Data Recovery ATA Password Protected Hard Drives

Recovering data from hard disks that use ATA password protection

Overview: Data security is a growing concern amongst organisations and individuals. Encryption methods, BIOS passwords and password protected files are becoming more common, in fact practically every device seen by Data Clinic now has some kind of protection system in place, from easily by-passed Windows User passwords to hard to crack encryption methods and even steganography. This page looks at the ATA password protection method and how to identify devices protected in this way.

ATA Password: An ATA password (also known as the ATA Security Feature Set) is part of the ATA specification and allows two 32 byte passwords to be set on the drive; a User Password and a Master Password. This protection is normally only implemented on laptop hard disks but as part of the ATA specification can be implemented on any hard disk the behaviour is the same regardless of the type of ATA hard drive.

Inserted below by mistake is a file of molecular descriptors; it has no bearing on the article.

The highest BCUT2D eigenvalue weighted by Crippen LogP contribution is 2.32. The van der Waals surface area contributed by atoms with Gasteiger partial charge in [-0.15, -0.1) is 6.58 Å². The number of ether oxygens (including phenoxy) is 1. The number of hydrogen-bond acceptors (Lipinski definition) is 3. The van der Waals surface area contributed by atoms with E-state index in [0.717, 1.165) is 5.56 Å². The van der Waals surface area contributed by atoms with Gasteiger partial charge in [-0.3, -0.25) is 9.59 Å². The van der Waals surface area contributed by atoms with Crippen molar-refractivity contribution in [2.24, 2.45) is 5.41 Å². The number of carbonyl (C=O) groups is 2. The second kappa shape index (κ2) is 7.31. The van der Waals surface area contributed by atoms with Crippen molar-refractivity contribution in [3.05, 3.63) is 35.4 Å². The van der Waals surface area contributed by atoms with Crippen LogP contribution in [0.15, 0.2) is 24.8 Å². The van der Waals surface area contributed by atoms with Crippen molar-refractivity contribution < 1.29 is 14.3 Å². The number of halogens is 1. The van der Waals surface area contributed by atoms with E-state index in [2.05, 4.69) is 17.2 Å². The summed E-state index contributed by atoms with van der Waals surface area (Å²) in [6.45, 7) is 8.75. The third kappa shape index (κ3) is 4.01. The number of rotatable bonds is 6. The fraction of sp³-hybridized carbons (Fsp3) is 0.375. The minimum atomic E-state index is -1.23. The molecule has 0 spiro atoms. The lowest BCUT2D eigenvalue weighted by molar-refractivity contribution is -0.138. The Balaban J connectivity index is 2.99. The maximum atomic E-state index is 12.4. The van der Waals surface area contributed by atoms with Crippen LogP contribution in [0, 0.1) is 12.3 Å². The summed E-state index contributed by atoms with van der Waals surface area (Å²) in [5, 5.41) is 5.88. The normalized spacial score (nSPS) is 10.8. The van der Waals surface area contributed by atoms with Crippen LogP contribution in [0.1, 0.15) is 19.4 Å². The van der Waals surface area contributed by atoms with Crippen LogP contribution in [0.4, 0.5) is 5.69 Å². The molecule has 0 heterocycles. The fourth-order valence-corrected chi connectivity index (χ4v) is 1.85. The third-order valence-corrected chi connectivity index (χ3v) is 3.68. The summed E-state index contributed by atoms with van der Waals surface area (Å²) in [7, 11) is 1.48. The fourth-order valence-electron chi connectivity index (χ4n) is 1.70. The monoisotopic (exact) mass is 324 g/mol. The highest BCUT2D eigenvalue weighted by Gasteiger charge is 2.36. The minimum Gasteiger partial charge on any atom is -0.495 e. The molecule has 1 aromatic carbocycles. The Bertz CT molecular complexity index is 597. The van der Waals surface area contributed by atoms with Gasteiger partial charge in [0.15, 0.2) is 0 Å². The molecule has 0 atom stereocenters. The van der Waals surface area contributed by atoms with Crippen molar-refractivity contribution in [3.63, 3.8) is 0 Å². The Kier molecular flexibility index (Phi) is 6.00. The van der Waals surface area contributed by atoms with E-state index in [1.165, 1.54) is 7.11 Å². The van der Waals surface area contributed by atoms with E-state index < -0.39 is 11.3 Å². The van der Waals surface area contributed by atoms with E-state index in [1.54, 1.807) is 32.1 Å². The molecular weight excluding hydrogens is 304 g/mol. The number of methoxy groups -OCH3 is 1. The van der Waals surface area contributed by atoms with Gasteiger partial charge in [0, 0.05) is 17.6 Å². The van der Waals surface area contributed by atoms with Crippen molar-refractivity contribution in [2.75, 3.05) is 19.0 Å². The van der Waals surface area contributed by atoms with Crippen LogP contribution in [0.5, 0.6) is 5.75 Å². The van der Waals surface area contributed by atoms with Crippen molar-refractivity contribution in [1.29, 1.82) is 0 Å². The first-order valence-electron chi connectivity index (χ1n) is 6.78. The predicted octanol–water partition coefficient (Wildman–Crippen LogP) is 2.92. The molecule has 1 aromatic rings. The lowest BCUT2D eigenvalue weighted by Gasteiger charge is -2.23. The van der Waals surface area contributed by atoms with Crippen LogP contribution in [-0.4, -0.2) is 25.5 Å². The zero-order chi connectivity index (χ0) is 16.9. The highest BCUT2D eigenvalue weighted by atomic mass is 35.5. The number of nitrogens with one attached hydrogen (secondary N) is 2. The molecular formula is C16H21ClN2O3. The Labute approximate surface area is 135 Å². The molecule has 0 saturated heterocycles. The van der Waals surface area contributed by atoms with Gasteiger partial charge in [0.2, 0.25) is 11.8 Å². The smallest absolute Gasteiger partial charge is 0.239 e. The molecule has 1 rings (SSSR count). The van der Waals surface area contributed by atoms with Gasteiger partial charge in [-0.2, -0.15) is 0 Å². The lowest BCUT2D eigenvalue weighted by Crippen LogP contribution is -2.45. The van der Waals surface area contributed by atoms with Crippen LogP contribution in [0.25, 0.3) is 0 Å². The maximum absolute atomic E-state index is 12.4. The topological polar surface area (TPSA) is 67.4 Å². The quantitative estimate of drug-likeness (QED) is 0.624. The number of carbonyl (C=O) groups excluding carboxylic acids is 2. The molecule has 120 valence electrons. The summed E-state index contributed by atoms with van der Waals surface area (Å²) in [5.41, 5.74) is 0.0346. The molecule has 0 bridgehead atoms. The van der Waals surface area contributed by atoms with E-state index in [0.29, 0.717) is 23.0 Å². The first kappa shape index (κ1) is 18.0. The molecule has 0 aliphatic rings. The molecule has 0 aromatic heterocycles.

The protection is normally activated by setting the user password with the Security Set Password ATA command (setting of the Master Password allows to override the User Password only and will not lock the device). Once this command has been issued and the power is cycled or the device is otherwise reset the disk is locked. The disk in this state allows no access to its data and accepts only a limited number of commands, such as, for instance, Identify Device, Serial Number etc.

There are two different security levels detailed in the ATA specification, High and Maximum. If the hard drive is protected using the High security level either the Master or the User password can be used to unlock the drive, however if the security level is set to Maximum only the User Password will enable unlocking of the drive.

A drive that is locked using an ATA password will appear in the BIOS normally displaying all the information that you would expect to see such as the drive model and serial numbers but will refuse to boot, dependant on the particular BIOS being used you may or may not be informed that the drive is password protected or provided with a prompt at which to enter a password.